Deliveroo Eyes Defense Strategy Before Dual-Class Setup Ends

Deliveroo Plc is speaking to its advisers about defense strategies ahead of a governance change that will weaken the control of its founder, according to people with knowledge of the matter.

(Bloomberg) — Deliveroo Plc is speaking to its advisers about defense strategies ahead of a governance change that will weaken the control of its founder, according to people with knowledge of the matter. 

The UK food delivery platform could become vulnerable when a dual-class share structure — which gives extra voting power to Chief Executive Officer Will Shu — expires in April next year, the people said, asking not to be identified because the information is private. Activist investor Sachem Head Capital Management has been a shareholder in London-listed Deliveroo for some time and believes it could become a takeover target, they said.

Deliveroo’s shares rose 9.4% in early trading on Thursday for their biggest intraday gain since October 2022. The stock was up 6.9% at 8:24 a.m. in London, giving the company a market value of about £2.2 billion ($2.8 billion).

Sachem Head sees Deliveroo as undervalued, though it isn’t yet actively pushing for changes, according to the people. Deliveroo management met Sachem Head in recent months as part of their regular engagement with shareholders during an investor roadshow, they added.

Founded about a decade ago, Deliveroo has become one of the largest delivery companies in the UK. It went public in 2021 and had one of the worst first years of trading for a major London listing amid concerns about its business model and a broader technology selloff. Deliveroo’s shares have slumped about 70% since the IPO.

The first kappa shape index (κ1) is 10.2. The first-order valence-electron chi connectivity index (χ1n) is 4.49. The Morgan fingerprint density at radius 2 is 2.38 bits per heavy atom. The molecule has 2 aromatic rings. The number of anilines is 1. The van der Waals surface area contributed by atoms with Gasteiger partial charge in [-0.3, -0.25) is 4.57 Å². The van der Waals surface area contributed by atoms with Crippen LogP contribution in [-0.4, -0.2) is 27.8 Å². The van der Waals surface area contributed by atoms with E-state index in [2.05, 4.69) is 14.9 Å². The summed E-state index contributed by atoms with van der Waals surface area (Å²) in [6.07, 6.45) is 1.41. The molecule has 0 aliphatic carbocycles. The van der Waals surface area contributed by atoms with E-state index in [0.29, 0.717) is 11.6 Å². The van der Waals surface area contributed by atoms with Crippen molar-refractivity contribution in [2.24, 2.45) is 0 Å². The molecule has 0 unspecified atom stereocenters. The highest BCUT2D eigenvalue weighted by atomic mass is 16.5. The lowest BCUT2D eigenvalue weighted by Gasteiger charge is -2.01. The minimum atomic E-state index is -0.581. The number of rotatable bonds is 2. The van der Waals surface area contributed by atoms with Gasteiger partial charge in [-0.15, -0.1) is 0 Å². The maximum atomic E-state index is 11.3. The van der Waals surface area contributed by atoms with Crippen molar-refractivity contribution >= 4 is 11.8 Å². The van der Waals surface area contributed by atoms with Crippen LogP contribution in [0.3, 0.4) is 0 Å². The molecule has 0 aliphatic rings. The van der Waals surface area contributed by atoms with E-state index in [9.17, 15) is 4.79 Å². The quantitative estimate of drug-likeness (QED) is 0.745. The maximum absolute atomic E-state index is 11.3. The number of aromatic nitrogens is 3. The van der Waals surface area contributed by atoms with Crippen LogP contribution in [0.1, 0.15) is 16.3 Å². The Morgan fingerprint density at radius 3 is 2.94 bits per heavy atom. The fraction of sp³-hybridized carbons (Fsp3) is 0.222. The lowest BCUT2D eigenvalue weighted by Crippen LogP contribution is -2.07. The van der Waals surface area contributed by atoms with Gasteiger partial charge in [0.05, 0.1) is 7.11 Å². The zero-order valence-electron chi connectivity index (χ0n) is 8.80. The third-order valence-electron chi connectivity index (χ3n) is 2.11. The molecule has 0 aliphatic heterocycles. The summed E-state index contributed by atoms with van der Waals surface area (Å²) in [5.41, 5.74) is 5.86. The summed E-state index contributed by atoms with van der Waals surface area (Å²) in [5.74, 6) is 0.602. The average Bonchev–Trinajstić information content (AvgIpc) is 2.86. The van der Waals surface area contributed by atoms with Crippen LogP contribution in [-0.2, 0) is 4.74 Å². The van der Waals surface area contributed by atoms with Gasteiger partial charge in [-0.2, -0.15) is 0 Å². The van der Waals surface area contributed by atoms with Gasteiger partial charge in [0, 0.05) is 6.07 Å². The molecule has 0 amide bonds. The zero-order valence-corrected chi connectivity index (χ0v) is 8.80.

Share Structure

European rival Delivery Hero SE owns about 6% of Deliveroo’s publicly traded class A shares, while US e-commerce giant Inc. holds more than 12%, according to data compiled by Bloomberg. 

Deliveroo founder Shu controls more than half the company’s voting rights thanks to his ownership of class B shares that carry 20 times the voting power of stock held by other investors. The setup is set to expire in April on the third anniversary of the company’s admission to trading, with Shu’s special stock converting into ordinary class A shares. 

Citigroup Inc. analysts wrote in a research note that investors have been debating the potential for a deal involving Deliveroo ahead of the expiration of the company’s share structure.

“We expect shares to react positively to this news, as it likely renews investor interest in industry consolidation,” the Citigroup analysts wrote.

Representatives for Sachem Head and Deliveroo declined to comment. 

Like other food delivery companies, Deliveroo has had to endure a tough post-pandemic period, with lockdowns ending and takeout orders declining sharply as more people return to restaurants. 

Cost-Cutting Drive 

To be sure, there have been more positive signs for Deliveroo of late. It’s taken strides toward hitting profitability after a cost-cutting drive and last month announced plans to issue a £250 million capital return to shareholders. Shu has vowed to keep spending under control and the stock has rebounded strongly in 2023. 

Still, consumers aren’t buying more. Deliveroo customers placed 145.2 million orders in the first half, a drop from the prior year as inflation weighs on household spending. 

Led by Managing Partner Scott Ferguson, New York-based Sachem Head has been labeled “King of the Activists” in the past. Research from the Edge Consulting Group in 2020 found that when the investor took a new position in a company, the target’s stock normally doubled in two years. 

This year, Sachem Head launched a campaign against Italian defense group Leonardo SpA, where it helped push through management changes.

(Updates shares in third paragraph, adds analyst comment from eighth paragraph.)

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